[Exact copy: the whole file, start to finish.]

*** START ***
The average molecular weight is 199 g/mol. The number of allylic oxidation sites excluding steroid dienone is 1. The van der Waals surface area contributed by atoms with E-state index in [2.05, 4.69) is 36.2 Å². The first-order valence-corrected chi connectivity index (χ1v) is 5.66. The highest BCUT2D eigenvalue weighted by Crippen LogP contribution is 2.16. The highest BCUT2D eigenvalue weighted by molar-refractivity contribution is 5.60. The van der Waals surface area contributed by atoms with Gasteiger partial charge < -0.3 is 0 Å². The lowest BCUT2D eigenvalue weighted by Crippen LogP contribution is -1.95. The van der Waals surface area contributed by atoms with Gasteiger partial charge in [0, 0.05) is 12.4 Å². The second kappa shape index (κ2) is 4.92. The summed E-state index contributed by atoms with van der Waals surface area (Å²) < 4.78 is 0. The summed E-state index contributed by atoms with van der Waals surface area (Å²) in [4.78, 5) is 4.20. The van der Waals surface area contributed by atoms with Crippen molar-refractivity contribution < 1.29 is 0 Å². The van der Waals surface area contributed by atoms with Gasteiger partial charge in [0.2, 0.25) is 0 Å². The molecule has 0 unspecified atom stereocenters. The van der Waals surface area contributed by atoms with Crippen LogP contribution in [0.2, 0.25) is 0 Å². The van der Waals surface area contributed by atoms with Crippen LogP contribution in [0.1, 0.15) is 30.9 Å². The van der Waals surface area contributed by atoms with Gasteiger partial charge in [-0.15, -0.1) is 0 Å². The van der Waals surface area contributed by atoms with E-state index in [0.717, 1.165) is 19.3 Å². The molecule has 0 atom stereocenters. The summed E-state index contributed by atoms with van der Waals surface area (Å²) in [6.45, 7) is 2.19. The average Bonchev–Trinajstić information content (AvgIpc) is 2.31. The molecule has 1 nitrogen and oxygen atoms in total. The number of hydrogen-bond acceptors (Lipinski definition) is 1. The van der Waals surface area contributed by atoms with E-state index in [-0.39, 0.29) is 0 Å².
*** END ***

The average molecular weight is 199 g/mol. The number of allylic oxidation sites excluding steroid dienone is 1. The van der Waals surface area contributed by atoms with E-state index in [2.05, 4.69) is 36.2 Å². The first-order valence-corrected chi connectivity index (χ1v) is 5.66. The highest BCUT2D eigenvalue weighted by Crippen LogP contribution is 2.16. The highest BCUT2D eigenvalue weighted by molar-refractivity contribution is 5.60. The van der Waals surface area contributed by atoms with Gasteiger partial charge < -0.3 is 0 Å². The lowest BCUT2D eigenvalue weighted by Crippen LogP contribution is -1.95. The van der Waals surface area contributed by atoms with Gasteiger partial charge in [0, 0.05) is 12.4 Å². The second kappa shape index (κ2) is 4.92. The summed E-state index contributed by atoms with van der Waals surface area (Å²) < 4.78 is 0. The summed E-state index contributed by atoms with van der Waals surface area (Å²) in [4.78, 5) is 4.20. The van der Waals surface area contributed by atoms with Crippen molar-refractivity contribution < 1.29 is 0 Å². The van der Waals surface area contributed by atoms with Gasteiger partial charge in [0.2, 0.25) is 0 Å². The molecule has 0 unspecified atom stereocenters. The van der Waals surface area contributed by atoms with Crippen LogP contribution in [0.2, 0.25) is 0 Å². The van der Waals surface area contributed by atoms with Crippen LogP contribution in [0.1, 0.15) is 30.9 Å². The van der Waals surface area contributed by atoms with Gasteiger partial charge in [-0.15, -0.1) is 0 Å². The van der Waals surface area contributed by atoms with E-state index in [0.717, 1.165) is 19.3 Å². The molecule has 0 atom stereocenters. The summed E-state index contributed by atoms with van der Waals surface area (Å²) in [6.45, 7) is 2.19. The average Bonchev–Trinajstić information content (AvgIpc) is 2.31. The molecule has 1 nitrogen and oxygen atoms in total. The number of hydrogen-bond acceptors (Lipinski definition) is 1. The van der Waals surface area contributed by atoms with E-state index in [-0.39, 0.29) is 0 Å².